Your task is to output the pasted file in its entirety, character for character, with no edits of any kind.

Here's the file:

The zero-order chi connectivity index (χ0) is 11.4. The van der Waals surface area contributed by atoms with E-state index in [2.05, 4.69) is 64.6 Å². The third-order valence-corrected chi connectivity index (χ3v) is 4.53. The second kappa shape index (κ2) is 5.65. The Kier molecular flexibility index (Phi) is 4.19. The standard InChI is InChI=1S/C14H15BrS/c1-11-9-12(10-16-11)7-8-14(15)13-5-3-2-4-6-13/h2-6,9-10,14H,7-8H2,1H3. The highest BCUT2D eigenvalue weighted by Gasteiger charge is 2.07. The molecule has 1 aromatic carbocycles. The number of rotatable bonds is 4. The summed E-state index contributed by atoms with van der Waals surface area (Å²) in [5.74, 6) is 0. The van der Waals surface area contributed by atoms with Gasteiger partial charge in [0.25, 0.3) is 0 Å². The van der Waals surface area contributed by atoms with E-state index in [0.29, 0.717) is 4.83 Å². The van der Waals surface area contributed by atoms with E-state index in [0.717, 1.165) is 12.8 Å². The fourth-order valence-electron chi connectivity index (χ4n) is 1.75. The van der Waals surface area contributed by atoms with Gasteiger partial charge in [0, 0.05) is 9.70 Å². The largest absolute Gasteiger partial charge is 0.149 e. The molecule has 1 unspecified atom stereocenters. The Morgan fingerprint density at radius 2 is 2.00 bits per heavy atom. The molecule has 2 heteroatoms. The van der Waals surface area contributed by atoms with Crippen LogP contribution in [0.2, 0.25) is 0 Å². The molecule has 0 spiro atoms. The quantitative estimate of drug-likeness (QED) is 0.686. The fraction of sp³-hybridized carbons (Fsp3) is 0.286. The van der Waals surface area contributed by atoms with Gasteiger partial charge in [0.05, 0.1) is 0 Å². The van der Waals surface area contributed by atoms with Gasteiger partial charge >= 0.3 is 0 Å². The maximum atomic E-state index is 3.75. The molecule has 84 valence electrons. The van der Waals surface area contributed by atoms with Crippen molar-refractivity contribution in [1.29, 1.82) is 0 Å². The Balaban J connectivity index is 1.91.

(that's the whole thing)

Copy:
The zero-order chi connectivity index (χ0) is 11.4. The van der Waals surface area contributed by atoms with E-state index in [2.05, 4.69) is 64.6 Å². The third-order valence-corrected chi connectivity index (χ3v) is 4.53. The second kappa shape index (κ2) is 5.65. The Kier molecular flexibility index (Phi) is 4.19. The standard InChI is InChI=1S/C14H15BrS/c1-11-9-12(10-16-11)7-8-14(15)13-5-3-2-4-6-13/h2-6,9-10,14H,7-8H2,1H3. The highest BCUT2D eigenvalue weighted by Gasteiger charge is 2.07. The molecule has 1 aromatic carbocycles. The number of rotatable bonds is 4. The summed E-state index contributed by atoms with van der Waals surface area (Å²) in [5.74, 6) is 0. The van der Waals surface area contributed by atoms with Gasteiger partial charge in [0.25, 0.3) is 0 Å². The van der Waals surface area contributed by atoms with E-state index in [0.29, 0.717) is 4.83 Å². The van der Waals surface area contributed by atoms with E-state index in [0.717, 1.165) is 12.8 Å². The fourth-order valence-electron chi connectivity index (χ4n) is 1.75. The van der Waals surface area contributed by atoms with Gasteiger partial charge in [0, 0.05) is 9.70 Å². The largest absolute Gasteiger partial charge is 0.149 e. The molecule has 1 unspecified atom stereocenters. The Morgan fingerprint density at radius 2 is 2.00 bits per heavy atom. The molecule has 2 heteroatoms. The van der Waals surface area contributed by atoms with Crippen LogP contribution in [0.2, 0.25) is 0 Å². The molecule has 0 spiro atoms. The quantitative estimate of drug-likeness (QED) is 0.686. The fraction of sp³-hybridized carbons (Fsp3) is 0.286. The van der Waals surface area contributed by atoms with Gasteiger partial charge in [0.05, 0.1) is 0 Å². The van der Waals surface area contributed by atoms with Gasteiger partial charge >= 0.3 is 0 Å². The maximum atomic E-state index is 3.75. The molecule has 84 valence electrons. The van der Waals surface area contributed by atoms with Crippen molar-refractivity contribution in [1.29, 1.82) is 0 Å². The Balaban J connectivity index is 1.91.